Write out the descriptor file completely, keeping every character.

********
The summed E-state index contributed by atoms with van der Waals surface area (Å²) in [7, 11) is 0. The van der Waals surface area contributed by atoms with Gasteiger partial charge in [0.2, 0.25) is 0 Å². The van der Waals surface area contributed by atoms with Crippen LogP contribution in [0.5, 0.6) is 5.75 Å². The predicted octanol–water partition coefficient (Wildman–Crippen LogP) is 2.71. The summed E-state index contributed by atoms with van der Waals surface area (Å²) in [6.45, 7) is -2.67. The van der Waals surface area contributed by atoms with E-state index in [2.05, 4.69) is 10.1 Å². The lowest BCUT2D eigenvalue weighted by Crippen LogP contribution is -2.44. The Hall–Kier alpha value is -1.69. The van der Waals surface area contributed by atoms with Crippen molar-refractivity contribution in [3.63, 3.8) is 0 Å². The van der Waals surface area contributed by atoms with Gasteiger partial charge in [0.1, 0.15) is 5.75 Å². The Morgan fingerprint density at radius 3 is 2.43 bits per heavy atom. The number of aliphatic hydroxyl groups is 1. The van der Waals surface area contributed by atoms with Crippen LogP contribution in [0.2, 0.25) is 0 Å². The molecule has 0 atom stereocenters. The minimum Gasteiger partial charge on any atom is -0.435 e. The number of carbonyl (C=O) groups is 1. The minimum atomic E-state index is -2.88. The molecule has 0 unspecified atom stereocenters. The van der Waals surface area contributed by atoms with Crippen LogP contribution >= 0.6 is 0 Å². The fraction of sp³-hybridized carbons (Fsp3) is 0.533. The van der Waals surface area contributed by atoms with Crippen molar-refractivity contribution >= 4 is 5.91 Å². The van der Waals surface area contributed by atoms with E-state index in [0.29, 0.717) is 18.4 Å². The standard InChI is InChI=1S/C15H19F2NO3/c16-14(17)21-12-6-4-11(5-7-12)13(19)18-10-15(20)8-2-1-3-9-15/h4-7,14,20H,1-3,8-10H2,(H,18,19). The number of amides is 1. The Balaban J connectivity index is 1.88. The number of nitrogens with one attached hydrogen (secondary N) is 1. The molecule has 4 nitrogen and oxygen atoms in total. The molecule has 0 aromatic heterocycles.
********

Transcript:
The summed E-state index contributed by atoms with van der Waals surface area (Å²) in [7, 11) is 0. The van der Waals surface area contributed by atoms with Gasteiger partial charge in [0.2, 0.25) is 0 Å². The van der Waals surface area contributed by atoms with Crippen LogP contribution in [0.5, 0.6) is 5.75 Å². The predicted octanol–water partition coefficient (Wildman–Crippen LogP) is 2.71. The summed E-state index contributed by atoms with van der Waals surface area (Å²) in [6.45, 7) is -2.67. The van der Waals surface area contributed by atoms with E-state index in [2.05, 4.69) is 10.1 Å². The lowest BCUT2D eigenvalue weighted by Crippen LogP contribution is -2.44. The Hall–Kier alpha value is -1.69. The van der Waals surface area contributed by atoms with Crippen molar-refractivity contribution in [3.63, 3.8) is 0 Å². The van der Waals surface area contributed by atoms with Gasteiger partial charge in [0.1, 0.15) is 5.75 Å². The Morgan fingerprint density at radius 3 is 2.43 bits per heavy atom. The number of aliphatic hydroxyl groups is 1. The van der Waals surface area contributed by atoms with Crippen LogP contribution in [0.2, 0.25) is 0 Å². The molecule has 0 atom stereocenters. The minimum Gasteiger partial charge on any atom is -0.435 e. The number of carbonyl (C=O) groups is 1. The minimum atomic E-state index is -2.88. The molecule has 0 unspecified atom stereocenters. The van der Waals surface area contributed by atoms with Crippen LogP contribution >= 0.6 is 0 Å². The fraction of sp³-hybridized carbons (Fsp3) is 0.533. The van der Waals surface area contributed by atoms with Crippen molar-refractivity contribution >= 4 is 5.91 Å². The van der Waals surface area contributed by atoms with E-state index in [0.29, 0.717) is 18.4 Å². The standard InChI is InChI=1S/C15H19F2NO3/c16-14(17)21-12-6-4-11(5-7-12)13(19)18-10-15(20)8-2-1-3-9-15/h4-7,14,20H,1-3,8-10H2,(H,18,19). The number of amides is 1. The Balaban J connectivity index is 1.88. The number of nitrogens with one attached hydrogen (secondary N) is 1. The molecule has 4 nitrogen and oxygen atoms in total. The molecule has 0 aromatic heterocycles.